European Union leaders continue to warn of sanctions against Turkey if Ankara continues exploring for gas and oil in contested waters claimed by Greece and Cyprus. (Reuters/File)
- Erosion of liberties, disputes with Cyprus and Greece mean membership still some way off
ANKARA: Since the approval of its candidacy to EU membership in 1999, Turkish relations with Brussels have been strained, exacerbated by Turkey’s controversial moves in the eastern Mediterranean and concerns over its ongoing democratic issues.
Now, though, Turkey wants to begin a new era with the EU, despite recent diplomatic gaffes, such as the Sofagate crisis, when Ursula von der Leyen, president of the European Commission, was not given a seat next to President Recep Tayyip Erdogan during her high-profile visit to Ankara.
“Turkey keeps its determined stance and efforts toward its strategic goal of EU membership, despite the double standards and obstacles it faces,” Erdogan said in a statement on May 9, celebrated across the bloc as Europe Day. “Turkey’s membership will pave the way for the rise of a Europe that is more effective at regional and global levels, giving hope not only to its citizens, but also to the people of its neighborhood as well as the whole world.”
Some EU member states, especially Greece, France and Cyprus, continue to halt accession negotiations with Turkey, citing the country’s eroding democracy, human rights issues and the rule of law at home. The nonimplementation of European Court of Human Rights’ rulings by Ankara has also drawn anger from Brussels.
Dr. Ilke Toygur, CATS fellow at German think tank SWP Berlin, said that it is important to be realistic over Turkey’s prospects of joining the EU.
“After months of tensions in the Eastern Mediterranean, 2021 has (seen) a positive spin Turkey-EU relations. This positive agenda is, however, centered on fruitful cooperation rather than advancing Turkey’s accession negotiations,” she told Arab News.
Ankara is seeking an update to the 2016 refugee deal that obliges Turkey to stem the tide of people seeking to reach Europe from its shores in return for financial aid. EU Commissioner for Home Affairs Ylva Johansson paid a visit to Turkey on Friday for talks about the deal, and to discuss visa liberalization.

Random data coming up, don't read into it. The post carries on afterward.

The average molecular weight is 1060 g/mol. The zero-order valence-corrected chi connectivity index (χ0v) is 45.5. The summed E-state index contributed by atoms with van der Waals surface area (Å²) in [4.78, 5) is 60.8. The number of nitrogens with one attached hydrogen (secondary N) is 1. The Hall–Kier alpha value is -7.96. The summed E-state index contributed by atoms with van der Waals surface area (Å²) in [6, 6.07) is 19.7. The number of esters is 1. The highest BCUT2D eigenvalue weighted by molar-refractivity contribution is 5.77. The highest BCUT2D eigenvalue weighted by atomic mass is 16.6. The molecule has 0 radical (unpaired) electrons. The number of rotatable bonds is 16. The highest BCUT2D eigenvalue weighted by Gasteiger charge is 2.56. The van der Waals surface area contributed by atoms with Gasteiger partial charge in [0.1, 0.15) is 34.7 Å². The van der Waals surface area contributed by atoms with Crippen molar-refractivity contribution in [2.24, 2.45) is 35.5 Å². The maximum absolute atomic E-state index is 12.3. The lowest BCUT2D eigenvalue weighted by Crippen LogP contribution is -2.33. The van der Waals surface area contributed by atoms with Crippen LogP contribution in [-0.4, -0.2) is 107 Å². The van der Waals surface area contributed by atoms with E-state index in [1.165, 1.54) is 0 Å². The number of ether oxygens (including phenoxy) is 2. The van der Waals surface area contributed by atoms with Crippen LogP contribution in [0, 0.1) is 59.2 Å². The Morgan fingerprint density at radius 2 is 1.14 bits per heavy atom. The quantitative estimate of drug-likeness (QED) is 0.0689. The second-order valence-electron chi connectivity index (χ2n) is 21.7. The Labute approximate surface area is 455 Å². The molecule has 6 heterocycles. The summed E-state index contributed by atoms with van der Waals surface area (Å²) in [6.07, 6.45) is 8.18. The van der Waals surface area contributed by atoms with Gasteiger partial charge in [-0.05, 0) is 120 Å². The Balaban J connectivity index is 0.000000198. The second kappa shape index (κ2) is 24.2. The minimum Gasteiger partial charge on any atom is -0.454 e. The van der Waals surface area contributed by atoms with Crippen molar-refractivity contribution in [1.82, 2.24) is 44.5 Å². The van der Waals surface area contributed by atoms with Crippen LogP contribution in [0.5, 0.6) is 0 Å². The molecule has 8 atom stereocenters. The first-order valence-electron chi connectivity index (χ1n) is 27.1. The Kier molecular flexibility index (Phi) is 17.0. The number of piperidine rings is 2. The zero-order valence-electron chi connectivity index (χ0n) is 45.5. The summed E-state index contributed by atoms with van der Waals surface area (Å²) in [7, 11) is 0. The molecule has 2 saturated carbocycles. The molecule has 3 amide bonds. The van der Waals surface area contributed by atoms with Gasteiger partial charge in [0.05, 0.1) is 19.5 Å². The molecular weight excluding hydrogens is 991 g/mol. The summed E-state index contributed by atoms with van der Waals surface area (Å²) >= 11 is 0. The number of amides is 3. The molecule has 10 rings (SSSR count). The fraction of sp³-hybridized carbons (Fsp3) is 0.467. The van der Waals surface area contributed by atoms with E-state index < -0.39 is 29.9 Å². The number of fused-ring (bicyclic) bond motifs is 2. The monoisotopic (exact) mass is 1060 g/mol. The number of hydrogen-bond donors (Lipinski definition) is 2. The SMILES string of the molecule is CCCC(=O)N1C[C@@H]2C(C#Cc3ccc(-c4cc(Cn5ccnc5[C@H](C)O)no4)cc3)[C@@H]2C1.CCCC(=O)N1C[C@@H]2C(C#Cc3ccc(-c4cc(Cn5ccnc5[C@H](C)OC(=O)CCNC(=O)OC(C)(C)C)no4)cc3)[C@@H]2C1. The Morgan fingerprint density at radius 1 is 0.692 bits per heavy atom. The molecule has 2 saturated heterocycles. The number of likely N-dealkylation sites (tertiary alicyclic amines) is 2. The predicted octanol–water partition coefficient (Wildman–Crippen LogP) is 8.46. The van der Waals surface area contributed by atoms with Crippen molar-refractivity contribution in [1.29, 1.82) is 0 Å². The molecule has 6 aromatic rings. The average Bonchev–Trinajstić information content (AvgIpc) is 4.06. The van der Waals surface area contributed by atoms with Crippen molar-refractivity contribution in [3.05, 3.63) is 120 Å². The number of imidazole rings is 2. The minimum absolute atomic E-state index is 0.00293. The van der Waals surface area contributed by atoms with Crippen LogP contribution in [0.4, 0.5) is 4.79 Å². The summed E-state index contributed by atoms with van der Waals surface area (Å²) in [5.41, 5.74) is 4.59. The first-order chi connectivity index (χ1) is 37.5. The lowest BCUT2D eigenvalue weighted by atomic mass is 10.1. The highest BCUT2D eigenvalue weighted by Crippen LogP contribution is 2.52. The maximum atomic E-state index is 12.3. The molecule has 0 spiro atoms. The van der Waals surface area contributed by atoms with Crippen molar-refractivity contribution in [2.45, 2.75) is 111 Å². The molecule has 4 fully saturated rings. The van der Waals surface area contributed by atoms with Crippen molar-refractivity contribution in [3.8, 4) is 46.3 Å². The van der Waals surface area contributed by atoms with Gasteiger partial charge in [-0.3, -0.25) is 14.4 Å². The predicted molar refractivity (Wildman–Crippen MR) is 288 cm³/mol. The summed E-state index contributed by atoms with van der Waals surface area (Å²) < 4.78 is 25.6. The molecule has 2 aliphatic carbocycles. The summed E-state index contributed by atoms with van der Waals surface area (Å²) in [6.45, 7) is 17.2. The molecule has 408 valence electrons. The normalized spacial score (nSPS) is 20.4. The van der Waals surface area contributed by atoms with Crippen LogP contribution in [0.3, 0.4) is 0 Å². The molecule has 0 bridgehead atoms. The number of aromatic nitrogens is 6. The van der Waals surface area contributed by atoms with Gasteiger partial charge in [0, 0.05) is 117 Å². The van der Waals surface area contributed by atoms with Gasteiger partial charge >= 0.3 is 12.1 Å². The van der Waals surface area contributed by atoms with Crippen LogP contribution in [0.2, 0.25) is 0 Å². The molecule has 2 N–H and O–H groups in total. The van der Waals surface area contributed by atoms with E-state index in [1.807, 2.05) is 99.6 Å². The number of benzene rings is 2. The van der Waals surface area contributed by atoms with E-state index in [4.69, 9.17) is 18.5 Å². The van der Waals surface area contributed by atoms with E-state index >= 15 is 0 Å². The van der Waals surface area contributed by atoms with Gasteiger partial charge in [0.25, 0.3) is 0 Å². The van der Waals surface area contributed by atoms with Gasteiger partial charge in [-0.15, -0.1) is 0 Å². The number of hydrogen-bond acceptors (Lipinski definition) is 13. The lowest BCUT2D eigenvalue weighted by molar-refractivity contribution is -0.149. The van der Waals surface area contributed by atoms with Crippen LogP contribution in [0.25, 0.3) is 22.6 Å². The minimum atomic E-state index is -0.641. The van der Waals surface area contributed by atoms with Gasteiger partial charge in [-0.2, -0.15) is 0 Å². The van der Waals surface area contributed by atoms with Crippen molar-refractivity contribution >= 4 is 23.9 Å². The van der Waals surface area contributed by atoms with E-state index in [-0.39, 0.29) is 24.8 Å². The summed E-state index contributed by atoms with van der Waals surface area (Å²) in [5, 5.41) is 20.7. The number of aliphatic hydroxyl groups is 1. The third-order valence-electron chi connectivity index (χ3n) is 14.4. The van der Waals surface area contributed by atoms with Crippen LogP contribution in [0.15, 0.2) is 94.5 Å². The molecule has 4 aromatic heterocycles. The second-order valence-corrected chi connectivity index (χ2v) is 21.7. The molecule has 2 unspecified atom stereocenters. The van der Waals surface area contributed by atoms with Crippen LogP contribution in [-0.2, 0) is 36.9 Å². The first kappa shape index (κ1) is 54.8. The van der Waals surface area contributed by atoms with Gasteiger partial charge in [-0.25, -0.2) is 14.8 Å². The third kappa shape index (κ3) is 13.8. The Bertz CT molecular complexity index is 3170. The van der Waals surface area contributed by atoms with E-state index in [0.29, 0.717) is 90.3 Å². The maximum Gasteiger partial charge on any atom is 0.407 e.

The EU offered Turkey €6 billion ($7.1 billion) to help Syrian refugees, but only €3.6 billion have been sent so far — a point of contention for Ankara. However, the deal was criticized by some EU member states, who claimed Turkey had used millions of Syrian refugees as leverage against Brussels to extract more money.
Some EU member states, especially Greece, France and Cyprus, continue to halt accession negotiations with Turkey, citing the country’s eroding democracy, human rights issues and the rule of law at home. The non-implementation of European Court of Human Rights’ rulings by Ankara has also drawn anger from Brussels.
In February 2020, Turkey allowed thousands of migrants gathered on the border with Greece to make their way toward Europe.
Turkey’s negotiations to join the EU began in 2015, but the unresolved Cyprus conflict has always been a barrier to progress, while EU leaders continue to warn of sanctions against Turkey if the country continues exploring for gas and oil in contested waters claimed by Greece and Cyprus.
Ankara’s EU candidacy should be formally suspended if Turkey continues on its “autocratic track,” EU lawmakers at the European Parliament Foreign Affairs Committee stated on April 23, adding that the country no longer fulfilled the democratic criteria to be accepted as a candidate, let alone a full member, to the EU.
However, Turkey remains dependent on trade with the bloc. Exports to EU member states surged by 35 percent and reached $26.86 billion in the first four months of 2021. Ankara also expects the expansion of the EU-Turkey Customs Union to new sectors of its economy, like services and agricultural trade.
Toygur thinks the EU would like to work on existing trade issues and pave the way for Customs Union modernization; however, the process itself would require an official mandate and a lot of good will from both sides to settle issues of contention.
“High level of dialogue in older files, such as transport, economy or energy, as well as new files (such as) global health or climate change, are also concrete proposals on the table,” she said.
The German Marshall Fund’s latest public opinion survey “Turkish Perceptions of the European Union” revealed, however, that half of Turkish young people think the EU does not intend to let the country join the bloc.
Despite this, Turkish public opinion favors the EU as the closest partner in dealing with international matters, while this trend seems stronger in people aged 18-24 compared to the general population. 68.8 percent of Turkish young people said they would vote “yes” in any referendum on EU membership.